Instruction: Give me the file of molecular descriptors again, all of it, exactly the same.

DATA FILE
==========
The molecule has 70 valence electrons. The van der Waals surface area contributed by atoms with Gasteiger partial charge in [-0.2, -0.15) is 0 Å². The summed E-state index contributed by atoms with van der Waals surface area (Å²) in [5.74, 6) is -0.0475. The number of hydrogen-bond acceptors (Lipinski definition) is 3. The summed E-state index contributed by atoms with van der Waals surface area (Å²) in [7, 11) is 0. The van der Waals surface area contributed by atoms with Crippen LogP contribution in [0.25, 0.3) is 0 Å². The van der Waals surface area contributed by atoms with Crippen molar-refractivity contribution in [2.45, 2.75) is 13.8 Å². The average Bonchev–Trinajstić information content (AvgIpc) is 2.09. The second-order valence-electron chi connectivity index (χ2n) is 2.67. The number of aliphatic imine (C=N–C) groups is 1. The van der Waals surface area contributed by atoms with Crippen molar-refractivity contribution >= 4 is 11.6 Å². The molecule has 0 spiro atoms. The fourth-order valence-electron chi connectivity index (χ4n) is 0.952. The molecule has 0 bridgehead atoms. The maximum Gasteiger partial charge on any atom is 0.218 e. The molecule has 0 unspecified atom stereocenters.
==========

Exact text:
The molecule has 70 valence electrons. The van der Waals surface area contributed by atoms with Gasteiger partial charge in [-0.2, -0.15) is 0 Å². The summed E-state index contributed by atoms with van der Waals surface area (Å²) in [5.74, 6) is -0.0475. The number of hydrogen-bond acceptors (Lipinski definition) is 3. The summed E-state index contributed by atoms with van der Waals surface area (Å²) in [7, 11) is 0. The van der Waals surface area contributed by atoms with Crippen LogP contribution in [0.25, 0.3) is 0 Å². The van der Waals surface area contributed by atoms with Crippen molar-refractivity contribution in [2.45, 2.75) is 13.8 Å². The average Bonchev–Trinajstić information content (AvgIpc) is 2.09. The second-order valence-electron chi connectivity index (χ2n) is 2.67. The number of aliphatic imine (C=N–C) groups is 1. The van der Waals surface area contributed by atoms with Crippen molar-refractivity contribution >= 4 is 11.6 Å². The molecule has 0 spiro atoms. The fourth-order valence-electron chi connectivity index (χ4n) is 0.952. The molecule has 0 bridgehead atoms. The maximum Gasteiger partial charge on any atom is 0.218 e. The molecule has 0 unspecified atom stereocenters.